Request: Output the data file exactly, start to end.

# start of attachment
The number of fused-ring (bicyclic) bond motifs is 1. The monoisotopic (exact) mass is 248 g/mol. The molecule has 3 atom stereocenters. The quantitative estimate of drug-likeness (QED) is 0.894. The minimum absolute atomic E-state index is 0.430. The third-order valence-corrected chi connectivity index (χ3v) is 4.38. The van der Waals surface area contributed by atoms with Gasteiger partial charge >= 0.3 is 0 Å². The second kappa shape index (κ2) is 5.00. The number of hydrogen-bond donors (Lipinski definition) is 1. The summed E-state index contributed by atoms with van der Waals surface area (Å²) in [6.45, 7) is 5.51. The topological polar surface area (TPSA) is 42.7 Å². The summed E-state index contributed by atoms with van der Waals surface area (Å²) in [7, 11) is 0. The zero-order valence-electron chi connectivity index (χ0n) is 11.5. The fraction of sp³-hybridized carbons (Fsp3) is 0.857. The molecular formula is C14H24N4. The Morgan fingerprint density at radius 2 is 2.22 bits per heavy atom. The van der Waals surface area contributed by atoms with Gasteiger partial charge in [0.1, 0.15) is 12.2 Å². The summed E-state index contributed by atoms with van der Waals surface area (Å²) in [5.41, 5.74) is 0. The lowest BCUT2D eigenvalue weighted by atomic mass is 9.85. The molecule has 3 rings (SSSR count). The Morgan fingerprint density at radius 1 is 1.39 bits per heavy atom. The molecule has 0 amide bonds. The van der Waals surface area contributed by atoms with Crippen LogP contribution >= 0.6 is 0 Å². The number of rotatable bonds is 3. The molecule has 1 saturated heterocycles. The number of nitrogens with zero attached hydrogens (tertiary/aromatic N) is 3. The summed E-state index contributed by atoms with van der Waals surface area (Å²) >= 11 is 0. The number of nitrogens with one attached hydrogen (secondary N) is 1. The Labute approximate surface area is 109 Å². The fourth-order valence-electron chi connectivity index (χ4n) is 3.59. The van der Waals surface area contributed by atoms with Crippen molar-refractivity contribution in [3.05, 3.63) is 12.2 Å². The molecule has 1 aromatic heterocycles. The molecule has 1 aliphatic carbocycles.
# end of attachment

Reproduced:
The number of fused-ring (bicyclic) bond motifs is 1. The monoisotopic (exact) mass is 248 g/mol. The molecule has 3 atom stereocenters. The quantitative estimate of drug-likeness (QED) is 0.894. The minimum absolute atomic E-state index is 0.430. The third-order valence-corrected chi connectivity index (χ3v) is 4.38. The van der Waals surface area contributed by atoms with Gasteiger partial charge >= 0.3 is 0 Å². The second kappa shape index (κ2) is 5.00. The number of hydrogen-bond donors (Lipinski definition) is 1. The summed E-state index contributed by atoms with van der Waals surface area (Å²) in [6.45, 7) is 5.51. The topological polar surface area (TPSA) is 42.7 Å². The summed E-state index contributed by atoms with van der Waals surface area (Å²) in [7, 11) is 0. The zero-order valence-electron chi connectivity index (χ0n) is 11.5. The fraction of sp³-hybridized carbons (Fsp3) is 0.857. The molecular formula is C14H24N4. The Morgan fingerprint density at radius 2 is 2.22 bits per heavy atom. The van der Waals surface area contributed by atoms with Gasteiger partial charge in [0.1, 0.15) is 12.2 Å². The summed E-state index contributed by atoms with van der Waals surface area (Å²) in [5.41, 5.74) is 0. The lowest BCUT2D eigenvalue weighted by atomic mass is 9.85. The molecule has 3 rings (SSSR count). The Morgan fingerprint density at radius 1 is 1.39 bits per heavy atom. The molecule has 0 amide bonds. The van der Waals surface area contributed by atoms with Crippen LogP contribution >= 0.6 is 0 Å². The number of rotatable bonds is 3. The molecule has 1 saturated heterocycles. The number of nitrogens with zero attached hydrogens (tertiary/aromatic N) is 3. The summed E-state index contributed by atoms with van der Waals surface area (Å²) >= 11 is 0. The number of nitrogens with one attached hydrogen (secondary N) is 1. The Labute approximate surface area is 109 Å². The fourth-order valence-electron chi connectivity index (χ4n) is 3.59. The van der Waals surface area contributed by atoms with Crippen molar-refractivity contribution in [3.05, 3.63) is 12.2 Å². The molecule has 1 aromatic heterocycles. The molecule has 1 aliphatic carbocycles.